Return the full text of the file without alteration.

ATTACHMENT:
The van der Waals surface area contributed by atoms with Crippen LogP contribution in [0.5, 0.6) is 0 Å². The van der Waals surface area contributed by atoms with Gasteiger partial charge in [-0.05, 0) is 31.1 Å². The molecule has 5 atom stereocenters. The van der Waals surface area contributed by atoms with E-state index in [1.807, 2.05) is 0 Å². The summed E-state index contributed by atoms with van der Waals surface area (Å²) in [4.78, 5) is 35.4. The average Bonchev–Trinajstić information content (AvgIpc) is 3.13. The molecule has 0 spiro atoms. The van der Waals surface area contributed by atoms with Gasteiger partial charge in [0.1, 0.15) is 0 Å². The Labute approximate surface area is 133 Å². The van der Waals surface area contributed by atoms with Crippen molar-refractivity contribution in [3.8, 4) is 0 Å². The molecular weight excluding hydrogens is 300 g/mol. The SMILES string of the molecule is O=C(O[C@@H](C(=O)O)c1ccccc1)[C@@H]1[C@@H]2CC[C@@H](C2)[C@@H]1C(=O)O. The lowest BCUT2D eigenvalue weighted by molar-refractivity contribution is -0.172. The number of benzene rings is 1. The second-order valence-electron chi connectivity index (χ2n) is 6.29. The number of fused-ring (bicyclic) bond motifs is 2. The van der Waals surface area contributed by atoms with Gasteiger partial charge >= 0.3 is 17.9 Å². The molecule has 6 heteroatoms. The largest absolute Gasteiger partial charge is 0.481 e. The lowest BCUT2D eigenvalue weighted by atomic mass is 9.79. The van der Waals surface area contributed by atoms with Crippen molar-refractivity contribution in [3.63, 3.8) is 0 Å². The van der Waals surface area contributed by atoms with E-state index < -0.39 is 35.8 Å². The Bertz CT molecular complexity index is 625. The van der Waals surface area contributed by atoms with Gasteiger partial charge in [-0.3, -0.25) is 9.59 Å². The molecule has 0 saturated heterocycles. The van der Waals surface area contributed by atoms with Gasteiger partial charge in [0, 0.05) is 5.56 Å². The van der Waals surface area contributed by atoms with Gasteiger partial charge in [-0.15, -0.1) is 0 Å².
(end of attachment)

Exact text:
The van der Waals surface area contributed by atoms with Crippen LogP contribution in [0.5, 0.6) is 0 Å². The van der Waals surface area contributed by atoms with Gasteiger partial charge in [-0.05, 0) is 31.1 Å². The molecule has 5 atom stereocenters. The van der Waals surface area contributed by atoms with E-state index in [1.807, 2.05) is 0 Å². The summed E-state index contributed by atoms with van der Waals surface area (Å²) in [4.78, 5) is 35.4. The average Bonchev–Trinajstić information content (AvgIpc) is 3.13. The molecule has 0 spiro atoms. The van der Waals surface area contributed by atoms with Gasteiger partial charge in [0.1, 0.15) is 0 Å². The Labute approximate surface area is 133 Å². The van der Waals surface area contributed by atoms with Crippen molar-refractivity contribution in [3.8, 4) is 0 Å². The molecular weight excluding hydrogens is 300 g/mol. The SMILES string of the molecule is O=C(O[C@@H](C(=O)O)c1ccccc1)[C@@H]1[C@@H]2CC[C@@H](C2)[C@@H]1C(=O)O. The lowest BCUT2D eigenvalue weighted by molar-refractivity contribution is -0.172. The number of benzene rings is 1. The second-order valence-electron chi connectivity index (χ2n) is 6.29. The number of fused-ring (bicyclic) bond motifs is 2. The van der Waals surface area contributed by atoms with Gasteiger partial charge >= 0.3 is 17.9 Å². The molecule has 6 heteroatoms. The largest absolute Gasteiger partial charge is 0.481 e. The lowest BCUT2D eigenvalue weighted by atomic mass is 9.79. The van der Waals surface area contributed by atoms with Crippen molar-refractivity contribution in [3.63, 3.8) is 0 Å². The van der Waals surface area contributed by atoms with E-state index < -0.39 is 35.8 Å². The Bertz CT molecular complexity index is 625. The van der Waals surface area contributed by atoms with Gasteiger partial charge in [-0.3, -0.25) is 9.59 Å². The molecule has 0 saturated heterocycles. The van der Waals surface area contributed by atoms with Gasteiger partial charge in [0, 0.05) is 5.56 Å². The van der Waals surface area contributed by atoms with Gasteiger partial charge in [-0.15, -0.1) is 0 Å².